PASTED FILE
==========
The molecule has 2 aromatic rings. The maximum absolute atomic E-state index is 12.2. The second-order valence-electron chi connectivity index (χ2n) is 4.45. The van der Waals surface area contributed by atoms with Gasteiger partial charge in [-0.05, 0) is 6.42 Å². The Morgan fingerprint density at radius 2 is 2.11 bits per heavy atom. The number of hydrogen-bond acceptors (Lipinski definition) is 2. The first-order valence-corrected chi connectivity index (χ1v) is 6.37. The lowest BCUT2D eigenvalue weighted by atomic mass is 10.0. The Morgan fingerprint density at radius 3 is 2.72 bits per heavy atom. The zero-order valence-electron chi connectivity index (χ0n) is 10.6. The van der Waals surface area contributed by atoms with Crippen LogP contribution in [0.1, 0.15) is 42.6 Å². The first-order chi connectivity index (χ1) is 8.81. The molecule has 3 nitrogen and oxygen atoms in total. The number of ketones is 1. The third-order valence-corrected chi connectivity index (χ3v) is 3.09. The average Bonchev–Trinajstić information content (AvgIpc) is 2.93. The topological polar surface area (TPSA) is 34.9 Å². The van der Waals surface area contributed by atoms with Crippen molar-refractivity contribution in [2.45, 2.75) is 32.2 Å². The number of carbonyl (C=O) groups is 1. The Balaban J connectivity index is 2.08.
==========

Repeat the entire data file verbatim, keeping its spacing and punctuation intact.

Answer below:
The molecule has 2 aromatic rings. The maximum absolute atomic E-state index is 12.2. The second-order valence-electron chi connectivity index (χ2n) is 4.45. The van der Waals surface area contributed by atoms with Gasteiger partial charge in [-0.05, 0) is 6.42 Å². The Morgan fingerprint density at radius 2 is 2.11 bits per heavy atom. The number of hydrogen-bond acceptors (Lipinski definition) is 2. The first-order valence-corrected chi connectivity index (χ1v) is 6.37. The lowest BCUT2D eigenvalue weighted by atomic mass is 10.0. The Morgan fingerprint density at radius 3 is 2.72 bits per heavy atom. The zero-order valence-electron chi connectivity index (χ0n) is 10.6. The van der Waals surface area contributed by atoms with Crippen LogP contribution in [0.1, 0.15) is 42.6 Å². The first-order chi connectivity index (χ1) is 8.81. The molecule has 3 nitrogen and oxygen atoms in total. The number of ketones is 1. The third-order valence-corrected chi connectivity index (χ3v) is 3.09. The average Bonchev–Trinajstić information content (AvgIpc) is 2.93. The topological polar surface area (TPSA) is 34.9 Å². The van der Waals surface area contributed by atoms with Crippen molar-refractivity contribution in [2.45, 2.75) is 32.2 Å². The number of carbonyl (C=O) groups is 1. The Balaban J connectivity index is 2.08.